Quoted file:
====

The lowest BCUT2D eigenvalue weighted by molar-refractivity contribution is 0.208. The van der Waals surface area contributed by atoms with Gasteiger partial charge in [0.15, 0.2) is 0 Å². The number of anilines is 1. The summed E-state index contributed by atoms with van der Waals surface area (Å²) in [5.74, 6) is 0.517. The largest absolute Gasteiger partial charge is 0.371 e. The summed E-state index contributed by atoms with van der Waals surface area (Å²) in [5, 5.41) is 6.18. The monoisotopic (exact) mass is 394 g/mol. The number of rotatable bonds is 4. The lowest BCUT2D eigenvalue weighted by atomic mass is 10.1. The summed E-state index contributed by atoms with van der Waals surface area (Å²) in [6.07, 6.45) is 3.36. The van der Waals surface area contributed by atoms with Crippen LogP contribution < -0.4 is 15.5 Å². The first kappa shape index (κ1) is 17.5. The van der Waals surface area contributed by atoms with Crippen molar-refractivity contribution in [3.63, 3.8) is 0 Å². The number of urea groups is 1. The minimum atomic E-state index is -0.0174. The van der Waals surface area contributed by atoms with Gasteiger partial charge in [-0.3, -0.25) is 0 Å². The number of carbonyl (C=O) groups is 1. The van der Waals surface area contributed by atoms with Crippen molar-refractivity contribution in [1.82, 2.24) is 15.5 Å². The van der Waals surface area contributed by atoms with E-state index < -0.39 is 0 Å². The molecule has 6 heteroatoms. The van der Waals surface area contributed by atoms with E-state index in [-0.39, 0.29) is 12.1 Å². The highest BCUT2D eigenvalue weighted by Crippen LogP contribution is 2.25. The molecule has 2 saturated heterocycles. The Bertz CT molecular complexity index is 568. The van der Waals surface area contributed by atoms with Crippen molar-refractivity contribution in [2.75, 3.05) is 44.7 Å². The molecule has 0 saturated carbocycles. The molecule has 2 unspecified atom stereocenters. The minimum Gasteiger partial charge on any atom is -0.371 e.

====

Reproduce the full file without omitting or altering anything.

The lowest BCUT2D eigenvalue weighted by molar-refractivity contribution is 0.208. The van der Waals surface area contributed by atoms with Gasteiger partial charge in [0.15, 0.2) is 0 Å². The number of anilines is 1. The summed E-state index contributed by atoms with van der Waals surface area (Å²) in [5.74, 6) is 0.517. The largest absolute Gasteiger partial charge is 0.371 e. The summed E-state index contributed by atoms with van der Waals surface area (Å²) in [5, 5.41) is 6.18. The monoisotopic (exact) mass is 394 g/mol. The number of rotatable bonds is 4. The lowest BCUT2D eigenvalue weighted by atomic mass is 10.1. The summed E-state index contributed by atoms with van der Waals surface area (Å²) in [6.07, 6.45) is 3.36. The van der Waals surface area contributed by atoms with Crippen LogP contribution < -0.4 is 15.5 Å². The first kappa shape index (κ1) is 17.5. The van der Waals surface area contributed by atoms with Crippen molar-refractivity contribution in [3.63, 3.8) is 0 Å². The number of urea groups is 1. The minimum atomic E-state index is -0.0174. The van der Waals surface area contributed by atoms with Gasteiger partial charge in [-0.3, -0.25) is 0 Å². The number of carbonyl (C=O) groups is 1. The van der Waals surface area contributed by atoms with Crippen molar-refractivity contribution in [1.82, 2.24) is 15.5 Å². The van der Waals surface area contributed by atoms with E-state index < -0.39 is 0 Å². The molecule has 6 heteroatoms. The van der Waals surface area contributed by atoms with E-state index in [-0.39, 0.29) is 12.1 Å². The highest BCUT2D eigenvalue weighted by Crippen LogP contribution is 2.25. The molecule has 2 saturated heterocycles. The Bertz CT molecular complexity index is 568. The van der Waals surface area contributed by atoms with Crippen molar-refractivity contribution in [2.75, 3.05) is 44.7 Å². The molecule has 0 saturated carbocycles. The molecule has 2 unspecified atom stereocenters. The minimum Gasteiger partial charge on any atom is -0.371 e.